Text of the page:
It must be emphasized that Ayurveda is not a substitute for Western allopathic medicine. There are many instances when the disease process and acute conditions can best be treated with drugs or surgery. Ayurveda can be used in conjunction with Western medicine to make a person stronger and less likely to be afflicted with disease and/or to rebuild the body after being treated with drugs or surgery.
We all have times when we don’t feel well and recognize that we’re out of balance. Sometimes we go to the doctor only to be told there is nothing wrong. What is actually occurring is that this imbalance has not yet become recognizable as a disease. Yet it is serious enough to make us notice our discomfort. We may start to wonder if it is just our imagination. We may also begin to consider alternative measures and actively seek to create balance in our body, mind and consciousness.
Ayurveda encompasses various techniques for assessing health. It assesses prodromal symptoms, cardinal signs and symptoms, and one’s suitability for treatment to help determine the etiology and pathogenesis of an imbalance. Various methods are utilized to help acquire information during an assessment with a client. These methods include: questioning, observation, palpation, direct perception and inference. Techniques such as taking the pulse; observing the tongue, eyes and physical form; and listening to the tone of the voice are employed during an assessment. Palliative and cleansing measures, if appropriate, can be used to help eliminate an imbalance along with suggestions for eliminating or managing the causes of the imbalance. Recommendations may include: implementation of lifestyle changes; starting and maintaining a suggested diet; and the use of herbs. In some cases, participating in a cleansing program, called panchakarma, is suggested to help the body rid itself of accumulated toxins so it can gain more benefit from various suggested measures of treatment.
In summary, Ayurveda addresses all aspects of life–the body, mind and spirit. It recognizes that each of us is unique, each responds differently to the many aspects of life, each possesses different strengths and weaknesses. Through insight, understanding and experience Ayurveda presents a vast “database” of the relationships between causes and their affects, both immediate and subtle, for each unique individual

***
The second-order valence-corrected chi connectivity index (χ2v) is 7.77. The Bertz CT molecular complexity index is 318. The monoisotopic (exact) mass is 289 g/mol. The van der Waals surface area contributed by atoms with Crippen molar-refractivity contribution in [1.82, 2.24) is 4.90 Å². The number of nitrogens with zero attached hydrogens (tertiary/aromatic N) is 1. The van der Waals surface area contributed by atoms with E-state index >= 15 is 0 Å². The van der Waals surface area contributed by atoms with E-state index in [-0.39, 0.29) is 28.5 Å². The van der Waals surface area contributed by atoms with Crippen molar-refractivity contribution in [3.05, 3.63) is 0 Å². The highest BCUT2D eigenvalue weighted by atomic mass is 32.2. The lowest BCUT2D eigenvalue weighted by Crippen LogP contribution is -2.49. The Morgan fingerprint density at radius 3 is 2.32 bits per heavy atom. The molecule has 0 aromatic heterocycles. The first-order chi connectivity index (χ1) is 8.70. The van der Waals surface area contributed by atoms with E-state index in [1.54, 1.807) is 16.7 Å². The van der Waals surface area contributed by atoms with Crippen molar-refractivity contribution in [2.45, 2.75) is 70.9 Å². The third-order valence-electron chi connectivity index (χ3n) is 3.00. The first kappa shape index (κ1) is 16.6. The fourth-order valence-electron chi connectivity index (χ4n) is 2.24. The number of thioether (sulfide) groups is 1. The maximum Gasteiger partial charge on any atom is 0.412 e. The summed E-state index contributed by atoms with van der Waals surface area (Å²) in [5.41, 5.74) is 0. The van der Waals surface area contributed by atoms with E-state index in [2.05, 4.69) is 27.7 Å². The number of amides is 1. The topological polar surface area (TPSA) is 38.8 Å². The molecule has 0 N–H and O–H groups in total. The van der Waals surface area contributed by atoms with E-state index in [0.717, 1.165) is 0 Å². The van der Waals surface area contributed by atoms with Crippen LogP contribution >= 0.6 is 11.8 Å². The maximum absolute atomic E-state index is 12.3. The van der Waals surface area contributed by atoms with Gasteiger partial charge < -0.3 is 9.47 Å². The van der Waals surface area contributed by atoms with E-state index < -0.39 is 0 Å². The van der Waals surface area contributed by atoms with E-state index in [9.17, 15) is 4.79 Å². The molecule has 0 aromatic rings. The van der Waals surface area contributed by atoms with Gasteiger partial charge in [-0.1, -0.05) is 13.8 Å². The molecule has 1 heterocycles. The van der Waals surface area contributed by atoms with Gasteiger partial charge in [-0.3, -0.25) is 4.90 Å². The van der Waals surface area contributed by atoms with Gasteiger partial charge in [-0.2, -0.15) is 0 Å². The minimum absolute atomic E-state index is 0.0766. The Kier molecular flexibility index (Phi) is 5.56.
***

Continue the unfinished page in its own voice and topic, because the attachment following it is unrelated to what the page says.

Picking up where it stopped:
Vata: The Energy of Movement
A person with vata predominant is blessed with a quick mind, flexibility and creativity. Vata provides the essential motion for all bodily processes and is extremely vital for health. One purpose of lifestyle considerations is to “ground” or stabilize this motion. On an annual basis, vata is most prominent in the fall and at the change of seasons, and these are the most important times to be careful of diet and lifestyle. Routine is very useful in assisting the vata individual to effectively ground all this moving energy.
Vata types have variable appetite and digestion. They are often attracted to astringent foods like salad and vegetables, but their constitution is balanced by sweet, sour and salty tastes. Vata people tend to produce little urine and their feces are hard, dry and small in size and quantity. Mentally, vata people usually grasp things quickly but then forget them quickly. They are alert, restless and very active. They walk, talk and think fast, but are easily fatigued. They have less willpower and often feel unstable and ungrounded. They have less tolerance, confidence and boldness. When unbalanced, vata types have a tendency to become fearful and nervous, and may experience high anxiety. In the external world, vata types tend to earn money quickly and spend it quickly. They are not good planners and as a consequence may suffer economic hardship. Vata resides in the colon, as well as the brain, ears, bones, joints, skin and thighs. Vata people are more susceptible to diseases involving the air principle, such as emphysema, pneumonia and arthritis. Other common vata disorders include flatulence, tics, twitches, aching joints, dry skin and hair, nerve disorders, constipation, and mental confusion. Vata tends to increase with age as is indicated by drying and wrinkling of the skin.
Since the attributes of vata are dry, light, cold, rough, subtle, mobile, clear and dispersing, any of these qualities in excess can cause imbalance. Frantic travel, especially by plane, loud noises, continual stimulation, drugs, sugar, and alcohol all derange vata, as does exposure to cold and cold foods. Like the wind, vata types have a hard time becoming and staying grounded. Routine is difficult but essential if vata is to be lowered and controlled. In general, people with excessive vata respond most rapidly to warm, moist, slightly oily, heavy foods. Steam baths, humidifiers, and moisture in general are helpful.
General food guidelines for decreasing vata are:
- 50% whole grains: whole grain cooked cereals, some breads and crackers
- 20% protein: eggs, high quality dairy products, poultry, fish, seafood, beef, tofu, black and red lentils
- 20-30% fresh vegetables with an optional 10% for fresh fruits
General guidelines for balancing vata:
- Keep warm
- Keep calm
- Avoid raw foods
- Avoid extreme cold
- Avoid cold foods
- Eat warm foods and spices
- Keep a regular routine
Pitta: The Energy of Digestion and Metabolism
Pitta people have many of the qualities of fire. Fire is hot, penetrating, sharp, and agitating. Similarly, pitta people have warm bodies, penetrating ideas, and sharp intelligence. But they can also become very agitated and short tempered. The pitta body type is one of medium height and build, with ruddy or coppery skin. They may have many moles and freckles. Their skin is warm and less wrinkled than vata skin. Their hair tends to be silky and they often experience premature graying or hair loss. Their eyes are of medium size and conjunctiva is moist. The nose is sharp and the tip tends to be reddish.